What you have to know about quiet hours in Germany


Updated on Dec 13 • 4 minute read

Quiet hours in Germany set the tone in neighbourhoods for when to tone down the noise and give neighbourhoods some peace of mind. Obviously, that doesn't translate into you sitting stone silent in your flat during quiet hours in Germany and tiptoeing quietly into your rooms. Now, what do you need to know about quiet hours in Germany? More so, when do quiet hours start and stop in Germany?

That's a promise: with our tips, you won't run into an angry neighbour on your doorstep on Sunday.

When are the quiet hours in Germany?

When it comes to Sundays and public holidays, Germans set more store than ever by quiet hours: this is when you should stick to an all-day rest. During the week and on Saturdays, the quiet hours in Germany are usually between 10 pm and 6 am.

Yep, it seems that in Germany just about everything is laid down in law - and with a bit of bad luck, you'll have a hobby policeman as a neighbour who closely monitors people's behaviour during quiet hours in Germany.

Your new home base is in Munich? Well, lucky you! In Bavaria, thanks to the Bavarian Beer Garden Ordinance, quiet hours vary from those in the other federal states. Instead of the normal quiet hours across Germany from 10 p.m. to 6 a.m., in Bavaria it's all pushed back by one hour. The beer is poured until 10.30 p.m., which means that the quiet hours start at 11 p.m. and end at 7 a.m.

Here's what quiet hours in Germany mean for you

Do I really have to sit stone silent in my flat after 10 p.m., watching Netflix with headphones on and whispering to my flatmates? Don't worry, it's really not that hard.

Just stick to the rule of thumb of keeping your noise at room volume

Do you want to get into more detail? All right, here's a list of 'must do's' during quiet hours in Germany:

  • Obviously, you can still soak up the sun on your balcony on a summer Sunday. Just keep the conversations in the garden or balcony at a lower volume.
  • Oh yes, we all love listening to the latest tunes from the 'New Music Friday' list on Spotify at full volume. However, turn the music down a bit after 10 pm so it can't be heard in the flat next door.
  • Found your flute again? Rediscover your talent until 10 p.m. (and continue at 6 a.m.!). In the meantime, you have to find a more quiet hobby other than the flute or the drums.
  • You finally managed to buy the shelves for your wall you’ve always wanted? You can't do any noisy work in the house or garden after 10 pm, so wait until the next day to hang them up.

And now to the bad news: Saturdays are treated as working days and therefore have the same quiet hours in Germany as normal working days. What happens to your house party for your birthday then? Of course, you can still throw a house party now and then without your guests being kicked out of the house at 10 p.m. sharp.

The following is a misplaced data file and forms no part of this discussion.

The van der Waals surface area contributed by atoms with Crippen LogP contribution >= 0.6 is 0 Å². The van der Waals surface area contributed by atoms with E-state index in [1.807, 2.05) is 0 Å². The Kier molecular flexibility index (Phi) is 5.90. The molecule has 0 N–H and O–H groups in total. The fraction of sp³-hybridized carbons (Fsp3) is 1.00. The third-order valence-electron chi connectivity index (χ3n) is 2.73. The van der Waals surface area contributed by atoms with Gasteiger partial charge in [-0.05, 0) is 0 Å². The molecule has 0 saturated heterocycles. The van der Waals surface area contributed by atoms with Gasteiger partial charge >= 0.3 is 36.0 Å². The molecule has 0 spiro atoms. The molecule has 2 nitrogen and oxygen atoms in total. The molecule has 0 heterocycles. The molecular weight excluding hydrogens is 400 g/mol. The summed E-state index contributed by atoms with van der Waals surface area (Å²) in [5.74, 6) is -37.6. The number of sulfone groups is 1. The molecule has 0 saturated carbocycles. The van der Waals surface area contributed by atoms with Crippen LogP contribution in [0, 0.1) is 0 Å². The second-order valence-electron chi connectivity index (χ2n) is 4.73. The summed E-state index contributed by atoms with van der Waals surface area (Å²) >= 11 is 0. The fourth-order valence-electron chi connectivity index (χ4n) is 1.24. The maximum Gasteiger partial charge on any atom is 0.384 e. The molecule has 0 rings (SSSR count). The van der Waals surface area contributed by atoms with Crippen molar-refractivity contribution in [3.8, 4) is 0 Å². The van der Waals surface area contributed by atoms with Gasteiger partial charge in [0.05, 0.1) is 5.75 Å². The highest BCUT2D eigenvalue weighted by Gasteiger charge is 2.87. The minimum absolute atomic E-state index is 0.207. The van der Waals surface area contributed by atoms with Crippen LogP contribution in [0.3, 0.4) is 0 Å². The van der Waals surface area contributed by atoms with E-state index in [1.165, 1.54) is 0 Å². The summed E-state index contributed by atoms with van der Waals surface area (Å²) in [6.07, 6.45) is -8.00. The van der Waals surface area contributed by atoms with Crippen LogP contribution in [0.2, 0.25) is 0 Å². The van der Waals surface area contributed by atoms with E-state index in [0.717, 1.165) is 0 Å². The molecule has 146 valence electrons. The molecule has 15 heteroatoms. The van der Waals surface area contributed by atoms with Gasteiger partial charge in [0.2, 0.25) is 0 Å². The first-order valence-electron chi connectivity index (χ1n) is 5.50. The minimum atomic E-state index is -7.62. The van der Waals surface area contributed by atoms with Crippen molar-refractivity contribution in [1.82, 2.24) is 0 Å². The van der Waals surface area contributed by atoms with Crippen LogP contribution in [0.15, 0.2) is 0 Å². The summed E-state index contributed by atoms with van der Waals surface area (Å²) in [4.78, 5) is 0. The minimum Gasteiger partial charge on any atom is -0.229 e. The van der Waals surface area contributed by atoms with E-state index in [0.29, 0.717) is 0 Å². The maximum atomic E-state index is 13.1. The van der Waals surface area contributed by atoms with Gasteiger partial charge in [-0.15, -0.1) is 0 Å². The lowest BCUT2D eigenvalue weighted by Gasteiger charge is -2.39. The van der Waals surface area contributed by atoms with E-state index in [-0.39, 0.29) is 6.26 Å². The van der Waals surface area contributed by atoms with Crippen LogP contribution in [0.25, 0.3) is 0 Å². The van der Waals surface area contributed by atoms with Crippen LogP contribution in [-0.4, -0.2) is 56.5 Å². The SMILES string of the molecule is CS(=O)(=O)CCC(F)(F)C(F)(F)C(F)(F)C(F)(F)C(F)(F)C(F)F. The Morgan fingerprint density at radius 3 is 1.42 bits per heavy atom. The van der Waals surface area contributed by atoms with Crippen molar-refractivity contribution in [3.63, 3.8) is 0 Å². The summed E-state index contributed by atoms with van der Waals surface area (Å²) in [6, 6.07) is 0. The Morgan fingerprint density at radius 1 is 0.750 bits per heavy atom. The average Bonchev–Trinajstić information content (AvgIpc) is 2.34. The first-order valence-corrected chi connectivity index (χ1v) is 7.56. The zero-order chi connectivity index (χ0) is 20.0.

Pro-tip to keep the house spirit up and not have the police as party crasher: It's best to put a note on your neighbours' flat doors or a message in the hallway and let your neighbours know a few days in advance that you're having a house party (and you can invite them too!). Add your mobile phone number so your neighbours can text you on Whatsapp if it does get too loud.

What is the German Sunday law?

Pssst, it's Sunday! On Sundays, you can finally catch up on all the things that usually get left undone during the week: You can spruce up the flat and clean every corner, hang up the new wall shelf and throw the mountain of laundry into the washing machine. If there wasn't one problem: the German Sunday law and its quiet hours in Germany.

Yes, Sundays truly are holy days of rest for Germans, where only a handful of necessary jobs get tackled, where restaurants, cafés, galleries and museums stay open. The situation here looks different for supermarkets though:

on Sundays supermarkets keep their doors closed

(except for 'emergency supermarkets' at main stations!). And since everyone is at home taking their day off, Sundays are actually protected from the noise coming from neighbours.

Keep your noise down to room volume all day on Sundays.

Am I allowed to vacuum on Sunday?

Of course, you can do a quick cleaning session on the kitchen floor to get rid of fallen bread crumbs or shattered glass on a Sunday, just as you can hammer a picture on your wall. As a rule of thumb, just don't be noisy for very long. You can vacuum the floor for 20 minutes, not necessarily for hours. Truth to be told though, with modern hoovers, in particular, the volume is usually at room volume anyway.

Can I do my laundry on Sunday?

All right, but I'm still allowed to do my laundry on Sunday, aren't I? To tell you the truth, there is no universal answer to this question. It really depends on the washing machine and the noise level. So take the rule of thumb to heart that the neighbours should not be disturbed by the noise, i.e. everything should be done at room volume. So, it might be worth checking with the neighbours to see if they can actually hear the rumble of your washing machine, or not!

Can I still take showers during quiet hours in Germany?

Don't worry, of course, you can still do your everyday routines after 10 p.m. and also on Sundays and public holidays. You can flush the toilet, take a bath or shower at night as usual.

What happens if I ignore the quiet hours in Germany?

First things first, chances are that you'll cause a rift with your neighbours. In fact, by disturbing the peace you also risk sanctions from your landlord or you may receive a warning.

Please reach out to content@housinganywhere.com if you have any suggestions or inquiries about the content on this page.

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